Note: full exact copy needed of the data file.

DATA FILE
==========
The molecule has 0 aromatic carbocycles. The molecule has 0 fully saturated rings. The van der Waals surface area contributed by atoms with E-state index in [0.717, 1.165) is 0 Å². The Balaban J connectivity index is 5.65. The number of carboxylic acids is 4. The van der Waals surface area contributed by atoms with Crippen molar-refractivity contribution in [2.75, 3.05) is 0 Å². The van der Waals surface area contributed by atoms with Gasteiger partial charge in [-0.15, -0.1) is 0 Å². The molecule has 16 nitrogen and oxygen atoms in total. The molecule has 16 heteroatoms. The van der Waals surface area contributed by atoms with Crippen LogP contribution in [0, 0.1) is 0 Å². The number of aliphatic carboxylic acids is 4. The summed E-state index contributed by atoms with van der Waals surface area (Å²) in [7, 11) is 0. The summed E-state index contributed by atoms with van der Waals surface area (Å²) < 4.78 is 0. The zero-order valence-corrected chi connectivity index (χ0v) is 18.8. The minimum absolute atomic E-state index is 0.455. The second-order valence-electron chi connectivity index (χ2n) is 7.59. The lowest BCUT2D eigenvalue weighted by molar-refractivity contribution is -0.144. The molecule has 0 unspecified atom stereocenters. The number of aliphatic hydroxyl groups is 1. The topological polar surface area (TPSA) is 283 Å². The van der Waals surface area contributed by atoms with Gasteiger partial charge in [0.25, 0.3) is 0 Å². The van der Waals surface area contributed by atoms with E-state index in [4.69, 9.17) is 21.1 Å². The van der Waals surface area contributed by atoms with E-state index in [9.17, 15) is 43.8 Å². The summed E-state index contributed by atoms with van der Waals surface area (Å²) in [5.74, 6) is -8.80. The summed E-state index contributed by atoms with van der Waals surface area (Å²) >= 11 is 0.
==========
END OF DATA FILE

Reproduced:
The molecule has 0 aromatic carbocycles. The molecule has 0 fully saturated rings. The van der Waals surface area contributed by atoms with E-state index in [0.717, 1.165) is 0 Å². The Balaban J connectivity index is 5.65. The number of carboxylic acids is 4. The van der Waals surface area contributed by atoms with Crippen molar-refractivity contribution in [2.75, 3.05) is 0 Å². The van der Waals surface area contributed by atoms with Gasteiger partial charge in [-0.15, -0.1) is 0 Å². The molecule has 16 nitrogen and oxygen atoms in total. The molecule has 16 heteroatoms. The van der Waals surface area contributed by atoms with Crippen LogP contribution in [0, 0.1) is 0 Å². The number of aliphatic carboxylic acids is 4. The summed E-state index contributed by atoms with van der Waals surface area (Å²) in [7, 11) is 0. The summed E-state index contributed by atoms with van der Waals surface area (Å²) < 4.78 is 0. The zero-order valence-corrected chi connectivity index (χ0v) is 18.8. The minimum absolute atomic E-state index is 0.455. The second-order valence-electron chi connectivity index (χ2n) is 7.59. The lowest BCUT2D eigenvalue weighted by molar-refractivity contribution is -0.144. The molecule has 0 unspecified atom stereocenters. The number of aliphatic hydroxyl groups is 1. The topological polar surface area (TPSA) is 283 Å². The van der Waals surface area contributed by atoms with Gasteiger partial charge in [0.25, 0.3) is 0 Å². The van der Waals surface area contributed by atoms with E-state index in [4.69, 9.17) is 21.1 Å². The van der Waals surface area contributed by atoms with E-state index in [9.17, 15) is 43.8 Å². The summed E-state index contributed by atoms with van der Waals surface area (Å²) in [5.74, 6) is -8.80. The summed E-state index contributed by atoms with van der Waals surface area (Å²) >= 11 is 0.